McRae trained at Gray's School of Art, Aberdeen, and has become a regular exhibitor on the London art scene, for example at the National Portrait Gallery's BP Portrait Awards.8 She showed most recently with two large canvases in the 2009 Royal Academy Summer Exhibition. The Berners-Lee portrait was the result of seven sittings, each of two to three hours, during the early months of 2007. ‘My first challenge was how to portray this person in static form, whose mind visibly leapt from one subject to another as we ran through corridors and sprinted through libraries’, the artist commented, after a preliminary meeting with her subject.9
McRae's solution was a double canvas (figure 2): the inner work and formal portrait would show Berners-Lee in oils at full length. However, this would sit within a second canvas of paint and collage in which McRae would combine the intellectual content of its subject's work with the painter's journey in a flowchart of preliminary sketches, souvenirs and snatches of conversation. Once completed and installed, this nimbus from the information age would complement the gilded frames of the Society's existing portraits. The work was unveiled on 19 November 2008, with Tim Berners-Lee attending ‘in his other suit’, as he joked at the ceremony.
Dame Stephanie's second commission followed rapidly from the first, the subject being Professor Stephen Hawking FRS. If Berners-Lee's mercurial nature had proved a challenge for Jennifer McRae, then the very familiarity of Hawking, one of the world's most recognized scientists and a modern cultural icon, would pose very different questions to the next artist, Tai-Shan Schierenberg.
Schierenberg's artistic career began at St Martin's School of Art and the Slade. Although not exclusively a portrait painter, his work features in national collections, including the Tate Gallery and the National Portrait Gallery, with well-received pictures of John Mortimer and Seamus Heaney.10 Hawking sat for the artist in Cambridge in necessarily brief sessions, and by December 2008 Schierenberg had not only produced a preliminary treatment of his subject, but the paint was also drying on two complete studies of the cosmologist.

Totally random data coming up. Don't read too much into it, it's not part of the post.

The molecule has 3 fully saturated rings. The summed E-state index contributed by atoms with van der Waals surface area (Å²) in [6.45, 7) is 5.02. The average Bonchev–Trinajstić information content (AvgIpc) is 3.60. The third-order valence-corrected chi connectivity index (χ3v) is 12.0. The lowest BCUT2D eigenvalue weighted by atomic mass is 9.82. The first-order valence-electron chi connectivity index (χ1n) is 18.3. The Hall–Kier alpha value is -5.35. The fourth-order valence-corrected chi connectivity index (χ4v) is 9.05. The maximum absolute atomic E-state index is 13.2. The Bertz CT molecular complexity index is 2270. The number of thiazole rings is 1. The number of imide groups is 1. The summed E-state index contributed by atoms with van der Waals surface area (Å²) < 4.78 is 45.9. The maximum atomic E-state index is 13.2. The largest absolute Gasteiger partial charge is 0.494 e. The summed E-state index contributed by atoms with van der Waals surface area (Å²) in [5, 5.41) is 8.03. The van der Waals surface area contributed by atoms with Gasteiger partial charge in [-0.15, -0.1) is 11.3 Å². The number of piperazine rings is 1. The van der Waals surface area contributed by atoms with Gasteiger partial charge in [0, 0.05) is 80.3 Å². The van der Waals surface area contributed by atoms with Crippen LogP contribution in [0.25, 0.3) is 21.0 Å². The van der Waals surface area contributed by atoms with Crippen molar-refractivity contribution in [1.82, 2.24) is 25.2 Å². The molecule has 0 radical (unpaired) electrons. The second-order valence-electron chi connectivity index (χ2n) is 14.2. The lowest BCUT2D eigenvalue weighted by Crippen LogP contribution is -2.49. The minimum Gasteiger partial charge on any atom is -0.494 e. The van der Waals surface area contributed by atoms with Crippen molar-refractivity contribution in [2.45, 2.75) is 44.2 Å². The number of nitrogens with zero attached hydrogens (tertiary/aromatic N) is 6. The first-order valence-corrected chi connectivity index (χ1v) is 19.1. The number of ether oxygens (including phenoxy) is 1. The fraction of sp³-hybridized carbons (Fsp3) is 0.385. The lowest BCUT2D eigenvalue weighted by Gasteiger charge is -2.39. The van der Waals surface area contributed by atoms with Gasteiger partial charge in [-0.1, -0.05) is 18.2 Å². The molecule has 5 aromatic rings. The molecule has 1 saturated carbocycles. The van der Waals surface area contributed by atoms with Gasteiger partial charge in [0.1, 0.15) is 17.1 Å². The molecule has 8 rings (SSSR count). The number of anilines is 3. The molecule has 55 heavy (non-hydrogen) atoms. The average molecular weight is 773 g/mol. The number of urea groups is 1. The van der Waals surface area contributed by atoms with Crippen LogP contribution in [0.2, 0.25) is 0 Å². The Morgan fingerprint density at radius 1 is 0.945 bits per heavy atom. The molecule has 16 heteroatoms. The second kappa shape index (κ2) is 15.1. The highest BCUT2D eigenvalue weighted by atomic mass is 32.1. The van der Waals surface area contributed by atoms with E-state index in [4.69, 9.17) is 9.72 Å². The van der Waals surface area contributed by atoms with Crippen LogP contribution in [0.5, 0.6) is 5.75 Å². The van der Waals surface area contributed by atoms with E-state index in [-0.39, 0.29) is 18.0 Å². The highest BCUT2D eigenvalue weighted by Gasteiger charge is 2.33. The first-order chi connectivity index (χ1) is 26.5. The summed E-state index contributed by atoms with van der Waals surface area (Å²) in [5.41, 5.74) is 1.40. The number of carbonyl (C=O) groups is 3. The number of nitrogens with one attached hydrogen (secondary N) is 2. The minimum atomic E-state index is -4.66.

The painting selected for the Royal Society (figure 3) was an almost square canvas with little extraneous detail. The professor's face is given energy and movement by thick, fluent brushstrokes. The result is a confident and imposing portrait that easily manages to convey a slight twinkle of amusement in Hawking's eyes.
Although the work was shown to Hawking at the Cambridge Centre for Mathematical Studies on 22 January 2009, pressure of engagements and then a widely publicized bout of ill health prevented a more formal unveiling until 25 November 2009. Hawking's presence at 6–9 Carlton House Terrace ensured that the event received national press attention in the UK.11 Matching Berners-Lee for self-deprecating wit, Hawking complimented the painting for being ‘like a picture of Dorian Gray … I just wish I will remain as good-looking.’
It is hoped that more paintings and works in other media will be acquired during 2010 as a result of the stimulus provided by Dame Stephanie Shirley. The Society now holds as many as 300 original artworks, a significant collection not only for international science but also for the study and enjoyment of fine art portraiture. There are many more scientists deserving of this kind of recognition.
↵1 A brief biography of the artist can be found in Allan Gwynne-Jones: a catalogue to a retrospective exhibition organised by the National Museum of Wales … (National Museum of Wales, Cardiff, 1982), catalogue no. 110.
↵2 For a brief biography, see ‘Sir (Richard) Brinsley Ford … ’ in Who was who 1996–2000, vol. 10, pp. 192–193 (A. & C. Black, London, 2001). Ford was a chairman of the National Art Collections Fund, a trustee of the National Gallery and a well-known director of, and contributor to, The Burlington Magazine.
↵3 Quotation taken from a provenance file retained by the donor's family (photocopy versions with the Royal Society provenance file). Letters pertaining to the sittings may be found in the Royal Society's Florey papers: HF/1/14/3/49/58, HF/1/19/6/26/151-159, HF/1/19/6/28/82, HF/1/19/7/28/9–13 and HF/1/19/7/30/105.
↵4 Private collection (copy with the Royal Society provenance file). Letter, John Cottesloe to Brinsley Ford, 8 June 1974.
↵7 NPG 6647, currently on display in room 40 of the National Portrait Gallery.
↵9 Personal communication (e-mail) from J. McRae, 5 January 2009.
↵10 Schierenberg's 1993 portrait of Sir John Mortimer (1923–2009) is NPG 6160. The Heaney picture, completed in 2004, is NPG 6703 and is (at the time of writing) on display in room 37 of the National Portrait Gallery. Further details on the artist and a selection of his work may be found at http://www.flowerseast.com/FE/Artists_Originals.asp?Artist=SCHIER
↵11 Including the London Evening Standard, The Times and The Guardian for 26 November 2009.
- © 2010 The Royal Society